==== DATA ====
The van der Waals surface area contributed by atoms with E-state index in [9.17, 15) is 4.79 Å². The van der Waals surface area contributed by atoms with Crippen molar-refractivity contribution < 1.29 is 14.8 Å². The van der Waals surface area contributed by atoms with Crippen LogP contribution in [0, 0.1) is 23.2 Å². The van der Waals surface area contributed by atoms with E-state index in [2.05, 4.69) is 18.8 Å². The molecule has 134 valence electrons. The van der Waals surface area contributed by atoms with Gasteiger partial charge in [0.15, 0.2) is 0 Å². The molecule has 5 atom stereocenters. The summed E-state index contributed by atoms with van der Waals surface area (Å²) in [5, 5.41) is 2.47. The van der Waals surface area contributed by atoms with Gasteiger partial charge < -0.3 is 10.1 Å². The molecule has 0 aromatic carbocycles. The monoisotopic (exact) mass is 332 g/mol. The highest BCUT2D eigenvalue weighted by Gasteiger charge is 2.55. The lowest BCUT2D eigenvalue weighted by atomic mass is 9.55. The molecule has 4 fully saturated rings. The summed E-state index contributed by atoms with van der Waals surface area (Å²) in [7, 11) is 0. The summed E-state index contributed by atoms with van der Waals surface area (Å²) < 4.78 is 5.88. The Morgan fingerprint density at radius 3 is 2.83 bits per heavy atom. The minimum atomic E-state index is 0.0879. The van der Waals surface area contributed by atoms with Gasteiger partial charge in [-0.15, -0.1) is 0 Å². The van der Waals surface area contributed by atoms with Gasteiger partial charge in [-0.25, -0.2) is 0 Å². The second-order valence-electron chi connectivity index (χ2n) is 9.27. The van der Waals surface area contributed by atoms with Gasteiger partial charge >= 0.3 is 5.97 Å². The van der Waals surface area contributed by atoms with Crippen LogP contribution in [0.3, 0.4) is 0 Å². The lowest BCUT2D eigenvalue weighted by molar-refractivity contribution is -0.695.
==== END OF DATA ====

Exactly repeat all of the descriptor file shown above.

The van der Waals surface area contributed by atoms with E-state index in [9.17, 15) is 4.79 Å². The van der Waals surface area contributed by atoms with Crippen molar-refractivity contribution < 1.29 is 14.8 Å². The van der Waals surface area contributed by atoms with Crippen LogP contribution in [0, 0.1) is 23.2 Å². The van der Waals surface area contributed by atoms with E-state index in [2.05, 4.69) is 18.8 Å². The molecule has 134 valence electrons. The van der Waals surface area contributed by atoms with Gasteiger partial charge in [0.15, 0.2) is 0 Å². The molecule has 5 atom stereocenters. The summed E-state index contributed by atoms with van der Waals surface area (Å²) in [5, 5.41) is 2.47. The van der Waals surface area contributed by atoms with Gasteiger partial charge < -0.3 is 10.1 Å². The molecule has 0 aromatic carbocycles. The monoisotopic (exact) mass is 332 g/mol. The highest BCUT2D eigenvalue weighted by Gasteiger charge is 2.55. The lowest BCUT2D eigenvalue weighted by atomic mass is 9.55. The molecule has 4 fully saturated rings. The summed E-state index contributed by atoms with van der Waals surface area (Å²) in [7, 11) is 0. The summed E-state index contributed by atoms with van der Waals surface area (Å²) < 4.78 is 5.88. The Morgan fingerprint density at radius 3 is 2.83 bits per heavy atom. The minimum atomic E-state index is 0.0879. The van der Waals surface area contributed by atoms with Gasteiger partial charge in [-0.15, -0.1) is 0 Å². The van der Waals surface area contributed by atoms with Gasteiger partial charge in [-0.25, -0.2) is 0 Å². The second-order valence-electron chi connectivity index (χ2n) is 9.27. The van der Waals surface area contributed by atoms with Gasteiger partial charge >= 0.3 is 5.97 Å². The van der Waals surface area contributed by atoms with Crippen LogP contribution in [0.3, 0.4) is 0 Å². The lowest BCUT2D eigenvalue weighted by molar-refractivity contribution is -0.695.